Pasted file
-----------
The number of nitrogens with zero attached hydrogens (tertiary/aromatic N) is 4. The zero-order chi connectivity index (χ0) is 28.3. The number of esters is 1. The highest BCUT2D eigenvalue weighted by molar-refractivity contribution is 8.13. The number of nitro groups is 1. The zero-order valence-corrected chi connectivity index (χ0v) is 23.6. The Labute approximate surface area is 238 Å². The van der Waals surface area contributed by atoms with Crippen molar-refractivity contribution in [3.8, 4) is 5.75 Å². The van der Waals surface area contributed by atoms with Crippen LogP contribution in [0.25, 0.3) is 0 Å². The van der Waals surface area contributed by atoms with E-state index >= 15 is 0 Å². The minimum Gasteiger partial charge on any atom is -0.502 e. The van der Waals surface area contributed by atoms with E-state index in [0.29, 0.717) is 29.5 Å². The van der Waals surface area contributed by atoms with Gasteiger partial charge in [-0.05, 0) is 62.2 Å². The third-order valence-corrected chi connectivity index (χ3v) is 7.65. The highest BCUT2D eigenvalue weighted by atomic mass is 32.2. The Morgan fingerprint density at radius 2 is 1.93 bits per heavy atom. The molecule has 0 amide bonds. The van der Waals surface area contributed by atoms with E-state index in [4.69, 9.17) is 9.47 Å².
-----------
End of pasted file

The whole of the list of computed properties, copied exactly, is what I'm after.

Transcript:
The number of nitrogens with zero attached hydrogens (tertiary/aromatic N) is 4. The zero-order chi connectivity index (χ0) is 28.3. The number of esters is 1. The highest BCUT2D eigenvalue weighted by molar-refractivity contribution is 8.13. The number of nitro groups is 1. The zero-order valence-corrected chi connectivity index (χ0v) is 23.6. The Labute approximate surface area is 238 Å². The van der Waals surface area contributed by atoms with Crippen molar-refractivity contribution in [3.8, 4) is 5.75 Å². The van der Waals surface area contributed by atoms with Crippen LogP contribution in [0.25, 0.3) is 0 Å². The van der Waals surface area contributed by atoms with E-state index >= 15 is 0 Å². The minimum Gasteiger partial charge on any atom is -0.502 e. The van der Waals surface area contributed by atoms with E-state index in [0.29, 0.717) is 29.5 Å². The van der Waals surface area contributed by atoms with Gasteiger partial charge in [-0.05, 0) is 62.2 Å². The third-order valence-corrected chi connectivity index (χ3v) is 7.65. The highest BCUT2D eigenvalue weighted by atomic mass is 32.2. The Morgan fingerprint density at radius 2 is 1.93 bits per heavy atom. The molecule has 0 amide bonds. The van der Waals surface area contributed by atoms with E-state index in [4.69, 9.17) is 9.47 Å².